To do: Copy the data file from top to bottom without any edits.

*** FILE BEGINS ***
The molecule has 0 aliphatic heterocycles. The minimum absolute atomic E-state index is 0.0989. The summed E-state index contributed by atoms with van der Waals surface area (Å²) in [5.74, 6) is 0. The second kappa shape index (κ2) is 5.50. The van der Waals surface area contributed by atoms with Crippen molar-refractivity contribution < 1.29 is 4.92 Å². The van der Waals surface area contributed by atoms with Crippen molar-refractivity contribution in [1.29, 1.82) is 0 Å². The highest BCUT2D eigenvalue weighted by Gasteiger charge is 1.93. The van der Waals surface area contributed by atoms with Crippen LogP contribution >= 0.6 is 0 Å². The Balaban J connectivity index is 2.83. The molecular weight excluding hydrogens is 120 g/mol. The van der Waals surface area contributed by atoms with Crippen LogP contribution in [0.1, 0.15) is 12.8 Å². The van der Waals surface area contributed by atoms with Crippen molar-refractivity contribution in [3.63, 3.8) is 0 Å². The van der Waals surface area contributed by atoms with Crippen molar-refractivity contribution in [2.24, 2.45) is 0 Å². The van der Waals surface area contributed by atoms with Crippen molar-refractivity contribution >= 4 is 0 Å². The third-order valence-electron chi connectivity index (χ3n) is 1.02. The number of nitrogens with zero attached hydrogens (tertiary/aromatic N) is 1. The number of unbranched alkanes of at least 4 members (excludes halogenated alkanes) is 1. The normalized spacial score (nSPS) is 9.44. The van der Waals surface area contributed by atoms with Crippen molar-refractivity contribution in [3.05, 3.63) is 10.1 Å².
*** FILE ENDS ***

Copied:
The molecule has 0 aliphatic heterocycles. The minimum absolute atomic E-state index is 0.0989. The summed E-state index contributed by atoms with van der Waals surface area (Å²) in [5.74, 6) is 0. The second kappa shape index (κ2) is 5.50. The van der Waals surface area contributed by atoms with Crippen molar-refractivity contribution < 1.29 is 4.92 Å². The van der Waals surface area contributed by atoms with Crippen molar-refractivity contribution in [1.29, 1.82) is 0 Å². The highest BCUT2D eigenvalue weighted by Gasteiger charge is 1.93. The van der Waals surface area contributed by atoms with Crippen LogP contribution >= 0.6 is 0 Å². The Balaban J connectivity index is 2.83. The molecular weight excluding hydrogens is 120 g/mol. The van der Waals surface area contributed by atoms with Crippen LogP contribution in [0.1, 0.15) is 12.8 Å². The van der Waals surface area contributed by atoms with Crippen molar-refractivity contribution in [3.63, 3.8) is 0 Å². The van der Waals surface area contributed by atoms with Crippen molar-refractivity contribution in [2.24, 2.45) is 0 Å². The van der Waals surface area contributed by atoms with Crippen molar-refractivity contribution >= 4 is 0 Å². The third-order valence-electron chi connectivity index (χ3n) is 1.02. The number of nitrogens with zero attached hydrogens (tertiary/aromatic N) is 1. The number of unbranched alkanes of at least 4 members (excludes halogenated alkanes) is 1. The normalized spacial score (nSPS) is 9.44. The van der Waals surface area contributed by atoms with Crippen molar-refractivity contribution in [3.05, 3.63) is 10.1 Å².